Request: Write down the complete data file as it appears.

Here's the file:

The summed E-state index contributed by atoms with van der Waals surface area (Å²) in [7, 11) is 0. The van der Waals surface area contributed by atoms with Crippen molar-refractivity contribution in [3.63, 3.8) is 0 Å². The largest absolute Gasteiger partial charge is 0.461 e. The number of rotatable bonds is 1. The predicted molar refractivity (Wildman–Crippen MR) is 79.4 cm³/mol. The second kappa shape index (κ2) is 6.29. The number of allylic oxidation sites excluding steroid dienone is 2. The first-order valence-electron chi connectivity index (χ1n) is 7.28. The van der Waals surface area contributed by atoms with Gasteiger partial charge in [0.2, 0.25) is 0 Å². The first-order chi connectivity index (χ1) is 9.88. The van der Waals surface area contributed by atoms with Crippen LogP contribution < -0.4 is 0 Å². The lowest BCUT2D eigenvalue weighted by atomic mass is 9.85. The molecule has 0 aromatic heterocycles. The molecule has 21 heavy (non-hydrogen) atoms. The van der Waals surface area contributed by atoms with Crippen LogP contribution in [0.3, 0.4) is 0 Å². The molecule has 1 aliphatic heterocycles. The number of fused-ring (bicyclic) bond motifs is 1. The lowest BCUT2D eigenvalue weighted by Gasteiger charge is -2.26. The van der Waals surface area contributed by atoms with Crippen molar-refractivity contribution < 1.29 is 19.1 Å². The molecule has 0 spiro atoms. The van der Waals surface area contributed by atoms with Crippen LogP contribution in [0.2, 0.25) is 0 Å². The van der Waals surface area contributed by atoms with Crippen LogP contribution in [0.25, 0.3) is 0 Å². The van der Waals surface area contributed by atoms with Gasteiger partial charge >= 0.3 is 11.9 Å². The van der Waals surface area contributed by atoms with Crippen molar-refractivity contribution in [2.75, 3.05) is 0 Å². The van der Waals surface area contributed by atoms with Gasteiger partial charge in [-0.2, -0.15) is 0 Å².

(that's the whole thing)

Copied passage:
The summed E-state index contributed by atoms with van der Waals surface area (Å²) in [7, 11) is 0. The van der Waals surface area contributed by atoms with Crippen molar-refractivity contribution in [3.63, 3.8) is 0 Å². The largest absolute Gasteiger partial charge is 0.461 e. The number of rotatable bonds is 1. The predicted molar refractivity (Wildman–Crippen MR) is 79.4 cm³/mol. The second kappa shape index (κ2) is 6.29. The number of allylic oxidation sites excluding steroid dienone is 2. The first-order valence-electron chi connectivity index (χ1n) is 7.28. The van der Waals surface area contributed by atoms with Gasteiger partial charge in [0.2, 0.25) is 0 Å². The first-order chi connectivity index (χ1) is 9.88. The van der Waals surface area contributed by atoms with Crippen LogP contribution < -0.4 is 0 Å². The lowest BCUT2D eigenvalue weighted by atomic mass is 9.85. The molecule has 0 aromatic heterocycles. The molecule has 21 heavy (non-hydrogen) atoms. The van der Waals surface area contributed by atoms with Crippen LogP contribution in [0.3, 0.4) is 0 Å². The molecule has 1 aliphatic heterocycles. The number of fused-ring (bicyclic) bond motifs is 1. The lowest BCUT2D eigenvalue weighted by Gasteiger charge is -2.26. The van der Waals surface area contributed by atoms with Crippen molar-refractivity contribution < 1.29 is 19.1 Å². The molecule has 0 spiro atoms. The van der Waals surface area contributed by atoms with Crippen LogP contribution in [0.2, 0.25) is 0 Å². The van der Waals surface area contributed by atoms with Crippen LogP contribution in [0.25, 0.3) is 0 Å². The van der Waals surface area contributed by atoms with Gasteiger partial charge >= 0.3 is 11.9 Å². The van der Waals surface area contributed by atoms with Crippen molar-refractivity contribution in [2.75, 3.05) is 0 Å². The van der Waals surface area contributed by atoms with Gasteiger partial charge in [-0.2, -0.15) is 0 Å².